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ORENGO'S BLUNDER

Impeachment threat will build Ruto's political capital

Counterproductive move

In Summary

• Ruto and his allies are already propagating the message that his candidacy is being fought by political dynasties and elites.

• It will be a herculean task to attempt to marshal two-thirds of MPs and have 47 senators vote to impeach the Deputy President.

President Uhuru Kenyatta when he visited hid deputy William Ruto at his office on March 26, 2019.
President Uhuru Kenyatta when he visited hid deputy William Ruto at his office on March 26, 2019.
Image: PSCU

The recent rhetoric from Siaya Senator James Orengo of possibly drafting a motion to impeach Deputy President William Ruto from office is ill-informed.

The Senate Minority leader and Senior Counsel may have given the legal grounds to impeach the beleaguered 2022 Jubilee presumptive presidential candidate but politically, it is very unsound.

In 2010, then Prime Minister Raila Odinga suspended Agriculture minister William Ruto and his Education counterpart Prof Sam Ongeri from the grand coalition government for three months following allegations of corruption and incompetence.

But even before the duo received their suspension letters, President Mwai Kibaki had reversed the decision. That demonstrated who the appointing authority was in the coalition government. And from that point, Ruto fell out with Raila, and went ahead to chart his own political career. He even led the opposition to the 2010 plebiscite albeit unsuccessfully in the NO campaign, against very powerful government machinery. This raised his profile even higher thereafter.

During the ICC period, the narrative that was bought hook, line and sinker by Uhuru Kenyatta and Ruto’s supporters was that Raila “fixed” them. The allegation gained traction that millions believed that Raila wanted Uhuru and Ruto prosecuted and imprisoned at The Hague for bearing the biggest responsibility for the 2007-08 post-election violence. The result, thought of by their ardent supporters, was that it would clear the path for an easy Raila Odinga 2013 presidential victory.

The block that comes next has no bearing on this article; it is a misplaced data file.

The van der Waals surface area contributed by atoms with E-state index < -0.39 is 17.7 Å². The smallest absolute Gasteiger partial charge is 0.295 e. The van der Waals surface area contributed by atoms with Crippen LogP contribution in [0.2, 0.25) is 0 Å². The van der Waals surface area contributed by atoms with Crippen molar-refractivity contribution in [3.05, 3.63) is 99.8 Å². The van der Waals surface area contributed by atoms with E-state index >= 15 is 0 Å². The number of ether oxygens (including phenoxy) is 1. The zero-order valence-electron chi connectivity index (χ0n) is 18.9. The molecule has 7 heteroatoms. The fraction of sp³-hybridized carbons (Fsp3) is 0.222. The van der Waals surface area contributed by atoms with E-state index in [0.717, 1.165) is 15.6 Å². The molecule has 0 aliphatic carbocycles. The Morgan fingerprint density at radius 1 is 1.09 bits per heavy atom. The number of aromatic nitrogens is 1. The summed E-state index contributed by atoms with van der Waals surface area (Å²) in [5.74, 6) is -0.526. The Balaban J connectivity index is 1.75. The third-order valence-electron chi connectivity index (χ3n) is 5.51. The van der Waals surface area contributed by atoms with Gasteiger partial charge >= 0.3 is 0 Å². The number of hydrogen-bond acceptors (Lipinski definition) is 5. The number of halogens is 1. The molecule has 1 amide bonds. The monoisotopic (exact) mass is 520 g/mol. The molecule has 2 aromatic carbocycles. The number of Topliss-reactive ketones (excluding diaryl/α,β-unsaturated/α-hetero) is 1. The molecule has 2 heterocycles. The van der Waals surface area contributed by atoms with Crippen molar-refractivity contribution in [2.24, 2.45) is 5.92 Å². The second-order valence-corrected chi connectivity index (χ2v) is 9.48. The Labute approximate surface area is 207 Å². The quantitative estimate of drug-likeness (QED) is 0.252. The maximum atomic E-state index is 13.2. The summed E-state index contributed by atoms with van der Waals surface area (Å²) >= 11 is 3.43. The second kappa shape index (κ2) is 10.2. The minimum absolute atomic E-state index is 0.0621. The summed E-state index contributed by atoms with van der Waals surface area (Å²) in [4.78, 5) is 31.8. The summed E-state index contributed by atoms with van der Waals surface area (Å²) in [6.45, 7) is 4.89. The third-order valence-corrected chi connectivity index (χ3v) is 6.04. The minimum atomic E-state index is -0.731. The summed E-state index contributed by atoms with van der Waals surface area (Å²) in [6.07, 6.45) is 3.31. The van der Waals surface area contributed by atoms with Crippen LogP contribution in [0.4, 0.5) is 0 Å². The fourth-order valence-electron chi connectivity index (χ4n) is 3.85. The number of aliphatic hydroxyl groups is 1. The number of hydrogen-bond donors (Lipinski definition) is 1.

That narrative birthed the Jubilee Alliance, which brought Uhuru and Ruto’s then political outfits, TNA and URP, respectively together and win the presidency.

With the same line of attack against the Deputy President, who has escaped several guillotines that were expected to diminish him politically, the impeachment rhetoric, too, will further contribute to his political capital nationally. His clout will increase and his base will stand by him. It does no good, optically speaking, that the biggest proponent of the impeachment is Raila’s closest ally and one of ODM’s leading luminaries.

Ruto and his allies are already propagating the message that his candidacy is being fought by political dynasties and elites. He has successfully fashioned himself as a “peasant’s son” who beat the odds to be a heartbeat away from the House on the Hill. Many gravitate towards a grass to grace story, which Ruto proudly and successfully encapsulates.

Already, Ruto’s allies have interpreted the impeachment to mean that Uhuru will appoint Raila as his deputy, which would be seen by millions as underhanded, whether averse or supportive to Ruto. With the legislators led by the Kiharu MP Ndindi Nyoro, they have proclaimed that the impeachment is only meant to create a vacancy for Raila, on which they have vowed to oppose vociferously.

It will be a herculean task to attempt to marshal two-thirds of MPs and have 47 senators vote to impeach the Deputy President where Jubilee commands a majority in the bicameral Legislature. The coterie of independents majorly sides with the Jubilee parliamentary group, further cushioning the Deputy President.

The President will also be forced to stick with his deputy, who in three elections, has delivered more than two million votes three presidential victories. Jubilee is the house that Ruto equally contributed to build. Uhuru cannot afford to lose Ruto as a deputy, lest it creates conspicuous tension and deathly rivalry in the government that will foment tribal divisions and instability in the country.

Lest we forget, in early 2009 a vote of no confidence was brought in against Ruto when he was the Agriculture minister. Whilst it was sponsored by the then Ikolomani MP Boni Khalwale, it was defeated and that ignited national interest in the then youthful Eldoret North MP who in four years rose to be the second in command. He has been a perpetual embattled politician who has at all times walked out of the fire unburnt.

Ruto’s clout rises nationally when he is fought politically. That has been his modus operandi.

Attempting to play Ruto off his position — 2022 presidential race — is counterproductive, as it will ingratiate him more to Kenyans. To defeat Ruto is to leave him alone, he can all bad by himself until he is interrupted. Orengo is thus indirectly building Ruto’s political capital unbeknownst to him.